This is a pivotal stage. Now I understand what the picture will look like. Sure . . . a lot of detail is missing—but the mood, lighting, and palette are all there. I may not know how Act 3 ends, but I can see the gist of it!
With the first general colors in and approved, pretty much everything is set up. Now is the time for detail work, which I call “rendering” even though I’m doing it by hand :-)
This is the part where you sort of shut off your brain and just paint away hour after hour. The relaxing part of the job, finally!
I used to not take any breaks while working on a project. That was a (big) mistake. I now understand that taking a break actually speeds things up. Leaving and returning allows me to clearly see what I am actually painting. Surprisingly so, spending hours looking at the same image makes it harder to see. I take a break to avoid the feeling of ‘Oh no, what have I done?!’ – or worse, getting a bunch of revisions from the client.
Since this is all about indie development, it can get tricky because timelines are tight and budgets are tighter. It is better to spread three days’ work over four actual days and do some other little things in between, then to power through. A work of art cannot be rushed!
Here’s a helpful tip: Flip your canvas a lot so that you get a fresh view of your image. When you flip (mirror) your image, it sort of refreshes it in your brain—which helps when looking for mistakes.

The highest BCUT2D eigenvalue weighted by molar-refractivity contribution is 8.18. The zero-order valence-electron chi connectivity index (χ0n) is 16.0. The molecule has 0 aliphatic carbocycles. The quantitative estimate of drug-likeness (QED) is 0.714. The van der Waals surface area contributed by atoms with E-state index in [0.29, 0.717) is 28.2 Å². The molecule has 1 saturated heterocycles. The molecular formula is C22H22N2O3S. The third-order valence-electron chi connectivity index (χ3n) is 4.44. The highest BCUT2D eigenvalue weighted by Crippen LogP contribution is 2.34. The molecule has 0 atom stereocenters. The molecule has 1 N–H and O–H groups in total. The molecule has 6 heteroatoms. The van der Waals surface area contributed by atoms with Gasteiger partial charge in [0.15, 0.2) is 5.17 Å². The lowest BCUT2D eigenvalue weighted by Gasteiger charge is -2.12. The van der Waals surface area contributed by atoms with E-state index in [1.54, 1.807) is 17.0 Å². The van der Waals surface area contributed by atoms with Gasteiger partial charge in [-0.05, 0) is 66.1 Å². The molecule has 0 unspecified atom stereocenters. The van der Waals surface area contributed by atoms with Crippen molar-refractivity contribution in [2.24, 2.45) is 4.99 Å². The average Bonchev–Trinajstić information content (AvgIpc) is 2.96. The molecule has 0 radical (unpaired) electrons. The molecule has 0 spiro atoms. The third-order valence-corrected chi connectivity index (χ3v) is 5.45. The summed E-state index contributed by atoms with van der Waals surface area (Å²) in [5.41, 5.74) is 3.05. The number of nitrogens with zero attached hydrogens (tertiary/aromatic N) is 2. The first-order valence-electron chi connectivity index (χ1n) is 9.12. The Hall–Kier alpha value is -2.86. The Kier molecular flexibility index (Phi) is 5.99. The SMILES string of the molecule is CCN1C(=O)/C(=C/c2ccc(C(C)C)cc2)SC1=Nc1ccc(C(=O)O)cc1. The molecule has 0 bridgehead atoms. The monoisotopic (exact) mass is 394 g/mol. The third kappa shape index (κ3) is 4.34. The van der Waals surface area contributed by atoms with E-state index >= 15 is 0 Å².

Also, zoom out a lot to avoid tuning the mood/feel of the image out with too much detail. Sometimes images can be so detailed that they end up looking dead. Zooming out makes it easier to figure out where the focal point should be, which equals “more detail.” This greatly enhances the overall composition of the painting.
On the other hand, I want viewers to have something to see wherever they look in the image. As they focus in, they discover details they hadn’t noticed at first. This makes the image more engaging to look at. However, preserving the mood and composition is essential. Play with light and atmosphere, and keep detail in check to create a nice balance.
Then it’s time to send the finished work to Thomas again for feedback. It wastes everyone’s time to put lots of detail into an element of the painting only to have it moved or removed due to late revisions.
At this stage, it’s clear to me how the picture will end up. Small revisions may be asked at this point, but we’re way past any big revisions. I generally am very excited to see it coming to life and tell him just to keep going. Due to my excitement, I pretty much bug him every day to see if he is done yet
Once I get feedback and approval, I go into the final detail phase.
I continue with the detailing and then add some atmosphere while desaturating some of the darker areas. This will tie the whole piece together and give me more control on where I want the viewer to look.
Then I send it off (hopefully!) for final approval.
Overall, I’m pleased with how the image turned out. The fact that it’s detailed but never gets boring to look at is something I’m really proud of. When you size it down, the values and composition still work really well—which is also a plus. When up close, nothing feels “un-rendered’; you can always tell what you’re looking at!
I could stare at it all day.
I hope this art walkthrough was helpful! Can’t wait to play the finished game.
Check out Rogier’s Deviant Art portfolio. Feel free to contact him about your project.
Or if you really want to call me out on something, you can tweet me @LordYabo